15th May 2006
Another early morning and off to another temple, the temple of Horus at Edfu. This temple is the most intact temple ever found, its enclosure mud brick walls still survive, and its pylons are extremely impressive. It is a Greco-Roman temple and was built over a period of 180 years. Ramez showed us around and pointed out some interesting features of Egyptian temples that I had not previously known about. It was interesting to see that as you moved further and further into the temple, the floor got higher, and the ceiling got lower. Ramez took us right back to the sanctuary, where the cult statue once stood.
I went and found Dad and we went to have a look at the always nearby bazaar. The people at this particular bazaar were especially tricky, one man had this beautiful kaftan out the front and was yelling “Five Egyptian Pounds! Five Egyptian Pounds!” I thought that was fantastic and went in the store where I tried one on and then the man said, “Two Hundred Egyptian Pounds”, I’ve been had, I thought. I tried to walk out but the man would not let me, and he and another man blocked my way out of the shanty looking shop. Suddenly an arm reached in and grabbed me. It was Dad. Surprisingly he didn’t tell me off and just laughed.
At about 4pm, I got dressed for our next outing. The boat had docked at our next stop, a place called Kom Ombo, of which I had virtually no knowledge. There was another Greco-Roman Temple here, to Sobek and also to Horus.
It was very close to where we had docked so we got to walk there. Ramez told us all about this place, which although rather close to Edfu, seemed completely different. We stood in front of the temple and Ramez asked us what was different about it, I managed to get it right and say that the temple had no pylon at its entrance. Ramez told us that this temple had been used for centuries as a quarry by the locals and that was why it was less intact that the temple at Edfu.
Ramez, showed us around the temple, which had been used as a hospital as the Egyptian god Sobek was associated with the Greek god of medicine and healing, Asklepious. He showed us the places where people would touch for luck and also outlines of footprints drawn on the ground, actual traces of the real people I had studied. Ramez showed us the sanctuary of Horus and pointed out a gap in the wall where the priests would stand and pretend to be the voice of the god when the Romans came to ask his advice. It was funny to think that although Rome thought they controlled the Egyptians, in this small way it was in fact the Egyptians who controlled Rome. He showed us a headless statue of a Roman Emperor and told us that many attempts had been made to find out who indeed this person was, still no one knew.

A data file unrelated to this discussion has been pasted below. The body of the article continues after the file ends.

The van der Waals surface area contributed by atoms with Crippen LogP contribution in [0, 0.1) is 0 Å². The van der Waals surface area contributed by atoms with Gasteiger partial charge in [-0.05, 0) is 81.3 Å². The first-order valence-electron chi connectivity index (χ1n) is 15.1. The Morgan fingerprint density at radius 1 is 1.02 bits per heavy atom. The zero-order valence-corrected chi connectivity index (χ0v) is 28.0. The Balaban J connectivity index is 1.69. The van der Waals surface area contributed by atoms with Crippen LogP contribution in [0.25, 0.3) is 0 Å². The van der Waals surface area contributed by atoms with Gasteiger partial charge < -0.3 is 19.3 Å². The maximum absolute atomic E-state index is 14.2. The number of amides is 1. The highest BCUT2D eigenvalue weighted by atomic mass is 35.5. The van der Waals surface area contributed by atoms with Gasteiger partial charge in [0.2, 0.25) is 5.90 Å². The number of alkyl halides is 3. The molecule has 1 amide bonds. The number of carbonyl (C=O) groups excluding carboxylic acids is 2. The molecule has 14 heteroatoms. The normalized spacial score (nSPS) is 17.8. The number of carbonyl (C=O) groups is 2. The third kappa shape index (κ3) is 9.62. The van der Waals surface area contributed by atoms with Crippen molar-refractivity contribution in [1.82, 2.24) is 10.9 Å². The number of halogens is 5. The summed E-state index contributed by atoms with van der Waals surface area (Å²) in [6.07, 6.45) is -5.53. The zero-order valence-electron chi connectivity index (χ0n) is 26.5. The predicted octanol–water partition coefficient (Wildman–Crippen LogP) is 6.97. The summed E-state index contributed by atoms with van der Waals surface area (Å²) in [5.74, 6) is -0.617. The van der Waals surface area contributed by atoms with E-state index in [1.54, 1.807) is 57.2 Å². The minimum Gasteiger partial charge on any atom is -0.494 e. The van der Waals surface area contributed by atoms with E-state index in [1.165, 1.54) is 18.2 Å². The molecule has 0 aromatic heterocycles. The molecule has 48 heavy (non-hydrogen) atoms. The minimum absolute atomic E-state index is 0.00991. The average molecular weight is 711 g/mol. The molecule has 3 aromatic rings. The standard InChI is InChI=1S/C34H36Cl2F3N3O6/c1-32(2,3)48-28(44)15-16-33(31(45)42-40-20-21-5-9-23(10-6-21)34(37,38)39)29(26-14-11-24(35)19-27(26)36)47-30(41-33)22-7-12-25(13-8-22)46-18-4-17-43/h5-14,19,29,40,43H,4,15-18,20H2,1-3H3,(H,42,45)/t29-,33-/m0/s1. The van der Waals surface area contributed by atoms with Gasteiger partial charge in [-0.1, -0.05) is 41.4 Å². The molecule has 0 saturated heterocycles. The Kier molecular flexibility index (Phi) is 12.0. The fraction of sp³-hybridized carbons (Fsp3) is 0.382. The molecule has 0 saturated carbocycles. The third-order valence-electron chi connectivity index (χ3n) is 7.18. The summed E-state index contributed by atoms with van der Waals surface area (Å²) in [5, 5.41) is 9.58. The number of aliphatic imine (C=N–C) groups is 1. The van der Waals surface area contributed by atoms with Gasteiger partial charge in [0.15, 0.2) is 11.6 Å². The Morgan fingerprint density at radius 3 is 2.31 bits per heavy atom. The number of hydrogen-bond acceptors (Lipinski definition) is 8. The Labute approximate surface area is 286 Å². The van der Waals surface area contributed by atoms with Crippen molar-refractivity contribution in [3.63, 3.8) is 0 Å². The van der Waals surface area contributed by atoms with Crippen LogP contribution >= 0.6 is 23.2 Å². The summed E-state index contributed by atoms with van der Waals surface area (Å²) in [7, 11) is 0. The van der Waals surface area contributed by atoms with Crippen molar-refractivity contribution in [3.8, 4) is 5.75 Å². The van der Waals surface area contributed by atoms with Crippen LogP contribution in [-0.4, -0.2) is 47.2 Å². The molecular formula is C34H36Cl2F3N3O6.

I wandered around some more and bought some earrings for the Galabaya Party that night, the people who sold them to me were Nubians I found out, the old enemies of the ancient Egyptians, now a displaced people with no country of their own. They truly were lovely and I barely had to haggle with them at all.
I wandered around some more and bought some earrings for the Galabaya Party that night, the people who sold them to me were Nubians I found out, the old enemies of the ancient Egyptians, now a displaced people with no country of their own. They truly were lovely and I barely had to haggle with them at all. All the people here seemed quite happy to chat to me without trying to get money out of me. I headed back to the ship, along the way I walked past a blue iron fence with many locals behind it, most of them hawking souvenirs, I tried not to look at them as this only seemed to encourage them. Out of the corner of my eye I noticed a small Egyptian boy with a baby donkey, who was the same height as he was and thought that, right there, is truly priceless, I asked a policeman with a big machine gun to take a picture of me with the boy and the donkey and then gave the policeman a tip. I then offered a five Egyptian Pound tip to the boy’s nearby parents and was surprised when they pointed at the boy, I happily gave him the money.
I keep walking and people yelled at me from behind the fence “Pretty Girl, Pretty Girl, You Buy, You Buy” I completely ignored them but smiled to myself. I noticed that one man was selling the scarves I had wanted the day before from the people in the boats. He was yelling at me “Pretty Girl only fifty Egyptian Pounds!” then when he received no response, “Forty! No No! Thirty” I still gave no response and thought, I think I’m getting the hang of this, then “Twenty! Twenty!” “Twenty?” I said and walked up to him, “Pretty Girl you twist my arm” he said with a laugh as I bought two scarves for forty Egyptian pounds. As I boarded the ship, I wished I had bought more.